Metrailer v. BishopAnnotate this Case
130 Ind. App. 77 (1959)
162 N.E.2d 94
METRAILER ET AL. v. BISHOP ET AL.
Court of Appeals of Indiana.
Filed November 5, 1959.
*78 Hasley & Eggers, of Fort Wayne, for appellant.
Hilgemann, Congdon, & Kaag, Paul E. Congdon and James P. Murphy, all of Fort Wayne, for appellees.
This appeal arises out of an action brought by the appellants in Superior Court No. 3 of Allen County, Indiana, for an injunction against the appellees to prevent alleged irreparable damages to the appellants' property in that the appellees were going to construct, operate and maintain a sewage treatment plant, the effluent from which will flow onto and across the appellants' land.
The appellants' complaint was in one paragraph and the issues were joined by the appellees' answer in one paragraph.
*79 The cause was submitted to the court for trial and at the written request of the appellants herein, the court entered special findings of fact and stated its conclusion of law thereon, which is as follows:"The law is against the plaintiffs and in favor of the defendants and the injunction should be denied."
Thereafter, the trial court rendered the following final judgment in favor of the appellees herein:"IT IS, THEREFORE, considered, ordered, adjudged and decreed, on the amended special findings of fact and conclusions of law, that the law is for the defendants and against the plaintiffs, and that the injunction prayed for be and it hereby is denied, at costs of the plaintiffs."
Thereafter, the appellants filed their motion for a new trial which the court overruled. The motion for a new trial set forth the following grounds:"1. The decision of the court is not sustained by sufficient evidence. "2. The decision of the court is contrary to law."
The only error assigned here is the overruling of that motion.
This being an appeal from a negative judgment, the assignment of error, "The decision of the court is not sustained by sufficient evidence," presents nothing for our consideration. The general rule of law under such circumstances is well stated in the case of Leckrone v. Lawler (1954) (T.D. 1954), 125 Ind. App. 35, 37, 118 N.E.2d 381, wherein we held: "As the finding was negative to appellants who had the burden of proof, they cannot challenge the insufficiency of the evidence to sustain the finding, Myers v. Brane (1944), 115 Ind. App. 144, 57 N.E.2d 594; Wilson, Admrx. v. Rollings, et al. (1938), *80 214 Ind. 155, 158, 14 N.E.2d 905." See also Hinds, Executor Etc. v. McNair, et al. (1955), 235 Ind. 34, 40, 41, 129 N.E.2d 553.
The appellants also assert the decision is contrary to law, which, as pointed out in the case of Leckrone v. Lawler, supra, they may do. However, "It is only where the evidence is without conflict and can lead to but one conclusion, that the decision of the trial court will be set aside on the ground that it is contrary to law. Losche & Sons v. Williams & Associates (1948), 118 Ind. App. 392, 78 N.E.2d 447, supra". Pokraka v. Lummus Co. (1952), 230 Ind. 523, 532, 104 N.E.2d 669.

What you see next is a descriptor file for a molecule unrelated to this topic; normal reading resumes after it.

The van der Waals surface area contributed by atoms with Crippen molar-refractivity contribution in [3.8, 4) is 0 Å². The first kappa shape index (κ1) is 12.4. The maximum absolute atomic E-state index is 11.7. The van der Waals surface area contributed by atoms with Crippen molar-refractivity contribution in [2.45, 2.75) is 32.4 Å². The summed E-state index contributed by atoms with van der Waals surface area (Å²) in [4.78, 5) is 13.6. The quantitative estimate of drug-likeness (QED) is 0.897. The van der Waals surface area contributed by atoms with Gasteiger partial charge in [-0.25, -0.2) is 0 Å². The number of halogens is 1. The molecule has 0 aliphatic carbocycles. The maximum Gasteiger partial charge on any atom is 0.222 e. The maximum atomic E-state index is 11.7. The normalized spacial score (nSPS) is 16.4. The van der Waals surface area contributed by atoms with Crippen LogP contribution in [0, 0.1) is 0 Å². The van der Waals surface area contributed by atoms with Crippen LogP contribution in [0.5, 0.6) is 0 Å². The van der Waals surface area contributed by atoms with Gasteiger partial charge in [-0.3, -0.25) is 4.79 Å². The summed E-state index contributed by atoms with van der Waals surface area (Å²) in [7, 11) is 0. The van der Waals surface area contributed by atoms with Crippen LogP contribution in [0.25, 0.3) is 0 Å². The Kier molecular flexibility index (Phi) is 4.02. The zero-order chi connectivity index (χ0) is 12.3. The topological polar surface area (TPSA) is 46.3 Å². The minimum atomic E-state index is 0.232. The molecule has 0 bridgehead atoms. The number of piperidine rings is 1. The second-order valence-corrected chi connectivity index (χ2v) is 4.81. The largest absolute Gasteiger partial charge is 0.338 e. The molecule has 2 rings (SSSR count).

Appellants concede that findings numbered 1, 2, 3, 8, 9, 10, 12, 15, 16, 17, 20 and 24 are correct. They variously attack the remaining findings. Reference to these will be hereafter made. However, at the outset, we must stand reminded that this is singularly an equitable proceeding in which appellants sought, but were denied, an injunction. It follows that appellants cannot attack the decision for insufficiency of the evidence to sustain it, as we have hereinbefore pointed out, but are confined to the specification that the decision is contrary to law, that is, that they were denied relief to which, under the evidence, they were entitled.
The general rule of law applicable to this proposition is well stated in the case of Bulen v. Pendleton Banking Co. (1948), 118 Ind. App. 217, at 229, 78 N.E.2d 449, wherein the court stated:"In our examination of the record we have failed to find any undisputed evidence which leads inescapably to the establishment of an ultimate fact not found by the court, but which, if found, would necessitate a different conclusion of law from those rendered by the court. In this connection it must be remembered that the *81 trial court as the trier of the facts was the exclusive judge of the weight of the evidence, the credibility of the witnesses, the exclusive judge of what facts had been proven, the inferences to be drawn from the proven facts, and that this court upon appeal cannot substitute its judgment as to what facts were established by the evidence for that of the trial court. Any fact in issue which was not found by the trial court in its special findings of facts must be considered as not having been proved. Home Equipment Co. v. Gorham (1941), 218 Ind. 454, 459, 33 N.E.2d 99; Deming Hotel Co. v. Sisson (1940), 216 Ind. 587, 593, 24 N.E.2d 912." (Our emphasis)